• Abstract: Author: Tugli, A.K. Vol 20 Publication: 2014 Page: 10-18 Abstract: Though transition from pre-tertiary to tertiary institutions needs to bring new aspirations and a sense of change in many areas of life’s experiences for students with disabilities, it can also bring about many un-anticipated challenges. This study assessed the perception of students with disabilities concerning challenges associated with their transition from pre-tertiary to tertiary educational institution. A descriptive design was employed in which questionnaires were administered to 67 students with disabilities (mean age = 26.58±4.69 years) at the University of Venda. Descriptive data analysis indicated that many challenges exist in the host institution that hinder the smooth transition of students with disabilities beyond the pre-tertiary level. To many students with disabilities, transition seemed to be a culture shock leaving them unwelcomed in the new learning environment. It is, therefore, recommended that tertiary institutions provide a wide range of support to students with disabilities in special needs areas such as: admission, teaching methodology, learning programmes, learner support materials and equipment.
      PubDate: 2015-04-13T11:09:21Z
       
  • Perceptions of women regarding physical activity during pregnancy and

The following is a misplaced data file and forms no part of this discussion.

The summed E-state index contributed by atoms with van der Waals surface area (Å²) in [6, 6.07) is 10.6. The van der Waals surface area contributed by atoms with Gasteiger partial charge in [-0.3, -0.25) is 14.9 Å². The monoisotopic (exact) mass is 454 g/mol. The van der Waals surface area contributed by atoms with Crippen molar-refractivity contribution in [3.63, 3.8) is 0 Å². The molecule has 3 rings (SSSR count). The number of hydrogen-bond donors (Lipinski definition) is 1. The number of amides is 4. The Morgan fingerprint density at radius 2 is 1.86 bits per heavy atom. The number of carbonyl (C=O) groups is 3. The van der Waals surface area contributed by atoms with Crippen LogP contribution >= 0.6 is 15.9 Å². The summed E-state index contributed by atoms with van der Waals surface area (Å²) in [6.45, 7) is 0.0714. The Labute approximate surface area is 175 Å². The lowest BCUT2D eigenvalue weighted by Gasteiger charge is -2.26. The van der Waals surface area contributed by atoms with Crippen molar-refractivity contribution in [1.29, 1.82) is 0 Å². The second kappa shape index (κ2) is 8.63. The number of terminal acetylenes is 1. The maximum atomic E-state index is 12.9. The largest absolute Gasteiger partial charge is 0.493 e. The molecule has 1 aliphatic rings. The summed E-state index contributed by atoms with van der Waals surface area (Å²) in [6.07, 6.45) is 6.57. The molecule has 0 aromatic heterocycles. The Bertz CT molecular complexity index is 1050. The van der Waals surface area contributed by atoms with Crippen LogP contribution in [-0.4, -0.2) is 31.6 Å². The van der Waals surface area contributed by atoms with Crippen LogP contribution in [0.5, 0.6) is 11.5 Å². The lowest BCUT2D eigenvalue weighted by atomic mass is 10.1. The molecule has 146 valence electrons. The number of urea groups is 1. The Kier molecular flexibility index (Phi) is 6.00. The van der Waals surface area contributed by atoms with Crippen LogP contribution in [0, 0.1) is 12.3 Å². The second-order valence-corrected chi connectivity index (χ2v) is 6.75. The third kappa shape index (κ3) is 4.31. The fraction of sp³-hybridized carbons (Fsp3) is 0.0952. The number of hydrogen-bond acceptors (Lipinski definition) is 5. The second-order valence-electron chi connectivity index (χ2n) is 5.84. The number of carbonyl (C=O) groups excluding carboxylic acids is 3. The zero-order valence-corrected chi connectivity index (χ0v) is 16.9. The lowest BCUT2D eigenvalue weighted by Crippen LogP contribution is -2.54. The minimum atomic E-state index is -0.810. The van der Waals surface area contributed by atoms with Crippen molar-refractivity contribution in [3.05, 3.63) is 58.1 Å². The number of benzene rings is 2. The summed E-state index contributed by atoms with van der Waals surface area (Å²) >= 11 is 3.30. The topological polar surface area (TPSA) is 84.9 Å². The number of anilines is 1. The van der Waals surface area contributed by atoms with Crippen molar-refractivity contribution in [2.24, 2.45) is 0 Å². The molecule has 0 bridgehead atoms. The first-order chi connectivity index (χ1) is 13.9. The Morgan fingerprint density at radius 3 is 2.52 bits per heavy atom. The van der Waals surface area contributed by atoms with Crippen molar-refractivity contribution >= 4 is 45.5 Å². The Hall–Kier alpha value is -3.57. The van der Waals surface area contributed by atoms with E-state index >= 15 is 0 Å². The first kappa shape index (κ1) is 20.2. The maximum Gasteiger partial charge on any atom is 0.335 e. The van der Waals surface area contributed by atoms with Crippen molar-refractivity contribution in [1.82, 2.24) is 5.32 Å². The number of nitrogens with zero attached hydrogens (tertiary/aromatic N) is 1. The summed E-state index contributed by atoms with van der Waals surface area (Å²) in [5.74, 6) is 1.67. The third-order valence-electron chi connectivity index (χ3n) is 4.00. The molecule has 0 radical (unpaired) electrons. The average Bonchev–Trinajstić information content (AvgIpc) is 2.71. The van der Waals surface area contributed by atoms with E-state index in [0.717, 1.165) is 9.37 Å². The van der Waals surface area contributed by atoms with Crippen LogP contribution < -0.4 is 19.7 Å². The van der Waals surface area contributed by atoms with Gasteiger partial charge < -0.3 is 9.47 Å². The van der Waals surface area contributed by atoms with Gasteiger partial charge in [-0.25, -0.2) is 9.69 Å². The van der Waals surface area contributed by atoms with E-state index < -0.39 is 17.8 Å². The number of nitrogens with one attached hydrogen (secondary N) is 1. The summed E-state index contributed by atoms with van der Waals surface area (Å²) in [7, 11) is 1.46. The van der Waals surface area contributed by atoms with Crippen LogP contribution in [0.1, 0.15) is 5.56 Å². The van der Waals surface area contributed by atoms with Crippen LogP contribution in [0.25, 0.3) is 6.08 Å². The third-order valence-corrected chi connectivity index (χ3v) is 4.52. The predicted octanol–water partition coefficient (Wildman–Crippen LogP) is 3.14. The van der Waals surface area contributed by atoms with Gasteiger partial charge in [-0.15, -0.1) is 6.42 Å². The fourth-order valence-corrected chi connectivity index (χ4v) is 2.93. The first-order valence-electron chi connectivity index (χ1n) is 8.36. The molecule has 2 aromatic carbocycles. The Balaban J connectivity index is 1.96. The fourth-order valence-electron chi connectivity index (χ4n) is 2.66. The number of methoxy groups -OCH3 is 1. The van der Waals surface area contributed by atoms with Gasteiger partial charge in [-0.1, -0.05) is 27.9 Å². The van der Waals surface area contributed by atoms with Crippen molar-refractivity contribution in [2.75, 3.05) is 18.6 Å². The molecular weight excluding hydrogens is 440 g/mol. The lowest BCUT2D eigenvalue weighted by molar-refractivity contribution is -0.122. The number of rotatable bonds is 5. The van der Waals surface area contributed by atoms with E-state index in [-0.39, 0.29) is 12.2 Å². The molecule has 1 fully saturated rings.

post-natal period at rural village in Vhembe district of Limpopo Province,
           South Africa
    • Abstract: Author: Maputle, M.S. Lebese, R.T. Khoza, L.B. Vol 20 Publication: 2014 Page: 51-63 Abstract: Childbirth exercises are part of parenthood preparation which do not only focus on the physical fitness of expecting and post delivered mothers, but also on maintaining fetal wellbeing, as well as preventing future gynaecological and orthopaedic problems. The purpose of this study was to assess the perceptions of women regarding physical activity during childbirth period at a rural village in Vhembe district. A quantitative cross-sectional descriptive research design was used for this study. The study population consisted of 100 participants. The probability, simple random sampling was used to sample 59 women pregnant from 2nd trimester and 41 post delivered mothers from 0-6 months to participate in the study. Data were collected by administering structured questionnaires which included questions on the biographic information, knowledge on the type, benefits, complications and practising of antenatal and postnatal exercises. Participants had variable perceptions on knowledge regarding the types, benefit, complications and performance of exercises. Physical activity during pregnancy has being found to be beneficial to both mother and her unborn baby. The promotion of safe effective physical activity should be emphasised when delivering health education during antenatal care at Primary Health Care.
      PubDate: 2015-04-13T11:09:21Z
       
  • Child support grant and increase of teenage pregnancy in rural
           dysfunctional secondary schools